Washington, DCThe Interfaith Alliance called on Congress to take a more aggressive oversight role concerning the White House Office of Faith-Based and Community Initiatives based on an ABC News story of cronyism and taxpayer-funded proselytizing.

According to the June 24 story, the Justice Department awarded a $1.2 million grant jointly to an evangelical youth charity called Victory Outreach and a consulting firm run by a former Faith-Based Office staffer. Several career DOJ employees objected to the grant because one-third of the money will line the coffers of the consulting firm and not be used to help children. The DOJ employees also noted that Victory Outreach had mismanaged a prior grant made by the state of Ohio.

This incident of cronyism removes all doubts that the real mission of the faith-based initiative is to aid the Religious Right,” said Rev. Dr. C. Welton Gaddy, President of the Interfaith Alliance. “Congress needs to exercise greater oversight on this program so that we can avoid scandals like this in the future.”

Accusations of manipulation in the Faith-Based Office first surfaced in 2006 when former White House staffer David Kuo wrote a tell-all book. In it, he documented how federal funds were funneled to fly-by-night evangelical Christian charities without any congressional approval.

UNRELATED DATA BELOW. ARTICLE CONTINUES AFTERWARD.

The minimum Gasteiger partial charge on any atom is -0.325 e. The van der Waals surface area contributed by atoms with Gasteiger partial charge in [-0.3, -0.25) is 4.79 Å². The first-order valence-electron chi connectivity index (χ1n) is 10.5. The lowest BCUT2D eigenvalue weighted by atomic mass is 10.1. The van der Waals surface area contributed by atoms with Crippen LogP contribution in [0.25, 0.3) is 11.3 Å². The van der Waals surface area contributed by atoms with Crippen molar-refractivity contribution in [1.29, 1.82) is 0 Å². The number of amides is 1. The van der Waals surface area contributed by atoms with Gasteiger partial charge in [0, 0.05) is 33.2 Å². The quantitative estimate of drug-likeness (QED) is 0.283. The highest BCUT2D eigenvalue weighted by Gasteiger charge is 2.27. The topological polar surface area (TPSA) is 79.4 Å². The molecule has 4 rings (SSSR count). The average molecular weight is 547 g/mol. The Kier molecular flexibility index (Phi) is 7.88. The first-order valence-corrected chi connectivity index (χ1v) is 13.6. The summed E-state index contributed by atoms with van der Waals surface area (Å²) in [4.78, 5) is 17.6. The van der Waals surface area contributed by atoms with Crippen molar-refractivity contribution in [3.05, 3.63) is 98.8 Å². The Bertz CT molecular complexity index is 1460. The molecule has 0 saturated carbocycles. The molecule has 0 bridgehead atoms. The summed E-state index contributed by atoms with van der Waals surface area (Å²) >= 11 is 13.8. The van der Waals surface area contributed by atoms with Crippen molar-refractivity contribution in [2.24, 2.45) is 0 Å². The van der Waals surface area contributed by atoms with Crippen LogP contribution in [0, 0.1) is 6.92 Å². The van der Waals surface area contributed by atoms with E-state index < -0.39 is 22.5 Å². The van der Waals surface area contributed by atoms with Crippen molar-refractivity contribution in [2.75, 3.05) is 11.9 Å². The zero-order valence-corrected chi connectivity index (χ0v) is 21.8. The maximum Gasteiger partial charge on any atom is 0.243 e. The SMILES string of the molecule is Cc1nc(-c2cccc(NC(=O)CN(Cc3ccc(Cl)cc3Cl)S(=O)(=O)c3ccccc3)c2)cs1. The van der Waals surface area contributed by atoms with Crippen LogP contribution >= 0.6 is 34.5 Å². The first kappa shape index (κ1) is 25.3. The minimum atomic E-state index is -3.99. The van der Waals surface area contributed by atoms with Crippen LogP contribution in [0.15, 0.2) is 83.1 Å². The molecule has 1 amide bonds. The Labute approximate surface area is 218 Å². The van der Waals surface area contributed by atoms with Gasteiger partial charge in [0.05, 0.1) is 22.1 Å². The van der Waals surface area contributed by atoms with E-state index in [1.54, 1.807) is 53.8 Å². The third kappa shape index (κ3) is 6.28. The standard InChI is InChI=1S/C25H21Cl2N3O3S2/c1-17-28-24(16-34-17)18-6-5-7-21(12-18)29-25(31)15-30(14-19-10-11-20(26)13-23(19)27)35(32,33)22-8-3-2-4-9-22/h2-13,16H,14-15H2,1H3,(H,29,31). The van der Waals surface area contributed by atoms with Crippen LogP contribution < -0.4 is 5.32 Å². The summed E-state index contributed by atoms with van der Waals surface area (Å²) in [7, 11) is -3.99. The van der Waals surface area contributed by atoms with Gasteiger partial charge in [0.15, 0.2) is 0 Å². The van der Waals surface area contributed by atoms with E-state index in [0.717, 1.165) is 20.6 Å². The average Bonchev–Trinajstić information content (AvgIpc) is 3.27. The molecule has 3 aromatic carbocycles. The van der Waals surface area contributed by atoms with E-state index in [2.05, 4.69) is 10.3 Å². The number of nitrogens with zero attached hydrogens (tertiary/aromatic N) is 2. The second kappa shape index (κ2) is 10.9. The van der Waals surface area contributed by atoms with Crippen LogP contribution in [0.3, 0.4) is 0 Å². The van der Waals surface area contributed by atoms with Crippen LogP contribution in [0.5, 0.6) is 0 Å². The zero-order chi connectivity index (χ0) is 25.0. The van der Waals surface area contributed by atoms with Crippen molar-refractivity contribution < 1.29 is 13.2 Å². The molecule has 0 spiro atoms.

The Interfaith Alliance is also concerned about how Victory Outreach would have used its grant. On its website, Victory Outreach describes itself as a “church-oriented Christian ministry called to the task of evangelizing and disciplining the hurting people of the world, with the message of hope and plan of Jesus Christ.”

“The Constitution makes it clear that taxpayer dollars should not be used to fund sectarian proselytizing,” said Rev. Gaddy. “Children who need social services should not be forced to submit to a religious agenda as a condition of receiving help.”

Interfaith Alliance celebrates religious freedom by championing individual rights, promoting policies that protect both religion and democracy, and uniting diverse voices to challenge extremism. Founded in 1994, Interfaith Alliance brings together members from 75 faith traditions as well as those without a faith tradition to protect faith and freedom. For more information visit interfaithalliance.org.